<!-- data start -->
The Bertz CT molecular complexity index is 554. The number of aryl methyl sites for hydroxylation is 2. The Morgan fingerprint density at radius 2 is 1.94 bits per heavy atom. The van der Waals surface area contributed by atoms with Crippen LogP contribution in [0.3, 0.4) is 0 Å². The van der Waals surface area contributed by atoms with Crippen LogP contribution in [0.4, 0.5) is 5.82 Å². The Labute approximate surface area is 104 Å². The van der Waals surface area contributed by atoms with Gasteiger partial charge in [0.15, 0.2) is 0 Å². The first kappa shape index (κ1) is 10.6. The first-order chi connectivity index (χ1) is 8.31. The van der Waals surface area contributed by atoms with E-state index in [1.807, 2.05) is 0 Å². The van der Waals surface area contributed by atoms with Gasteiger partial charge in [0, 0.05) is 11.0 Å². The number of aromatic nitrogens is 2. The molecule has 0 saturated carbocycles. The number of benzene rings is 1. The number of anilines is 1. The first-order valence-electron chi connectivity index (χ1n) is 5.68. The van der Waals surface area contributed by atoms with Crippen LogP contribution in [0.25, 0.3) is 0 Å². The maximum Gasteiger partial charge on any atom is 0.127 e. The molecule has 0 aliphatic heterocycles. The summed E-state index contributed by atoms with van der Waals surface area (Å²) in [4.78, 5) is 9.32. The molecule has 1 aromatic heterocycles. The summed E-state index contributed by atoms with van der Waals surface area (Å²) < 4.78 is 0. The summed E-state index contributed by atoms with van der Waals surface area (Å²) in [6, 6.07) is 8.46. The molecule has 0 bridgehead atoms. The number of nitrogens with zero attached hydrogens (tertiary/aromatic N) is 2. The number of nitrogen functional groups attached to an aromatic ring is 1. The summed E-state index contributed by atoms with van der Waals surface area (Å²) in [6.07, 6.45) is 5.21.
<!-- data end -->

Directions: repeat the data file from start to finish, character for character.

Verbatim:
The Bertz CT molecular complexity index is 554. The number of aryl methyl sites for hydroxylation is 2. The Morgan fingerprint density at radius 2 is 1.94 bits per heavy atom. The van der Waals surface area contributed by atoms with Crippen LogP contribution in [0.3, 0.4) is 0 Å². The van der Waals surface area contributed by atoms with Crippen LogP contribution in [0.4, 0.5) is 5.82 Å². The Labute approximate surface area is 104 Å². The van der Waals surface area contributed by atoms with Gasteiger partial charge in [0.15, 0.2) is 0 Å². The first kappa shape index (κ1) is 10.6. The first-order chi connectivity index (χ1) is 8.31. The van der Waals surface area contributed by atoms with E-state index in [1.807, 2.05) is 0 Å². The van der Waals surface area contributed by atoms with Gasteiger partial charge in [0, 0.05) is 11.0 Å². The number of aromatic nitrogens is 2. The molecule has 0 saturated carbocycles. The number of benzene rings is 1. The number of anilines is 1. The first-order valence-electron chi connectivity index (χ1n) is 5.68. The van der Waals surface area contributed by atoms with Crippen LogP contribution in [0.25, 0.3) is 0 Å². The maximum Gasteiger partial charge on any atom is 0.127 e. The molecule has 0 aliphatic heterocycles. The summed E-state index contributed by atoms with van der Waals surface area (Å²) in [4.78, 5) is 9.32. The molecule has 1 aromatic heterocycles. The summed E-state index contributed by atoms with van der Waals surface area (Å²) < 4.78 is 0. The summed E-state index contributed by atoms with van der Waals surface area (Å²) in [6, 6.07) is 8.46. The molecule has 0 bridgehead atoms. The number of nitrogens with zero attached hydrogens (tertiary/aromatic N) is 2. The number of nitrogen functional groups attached to an aromatic ring is 1. The summed E-state index contributed by atoms with van der Waals surface area (Å²) in [6.07, 6.45) is 5.21.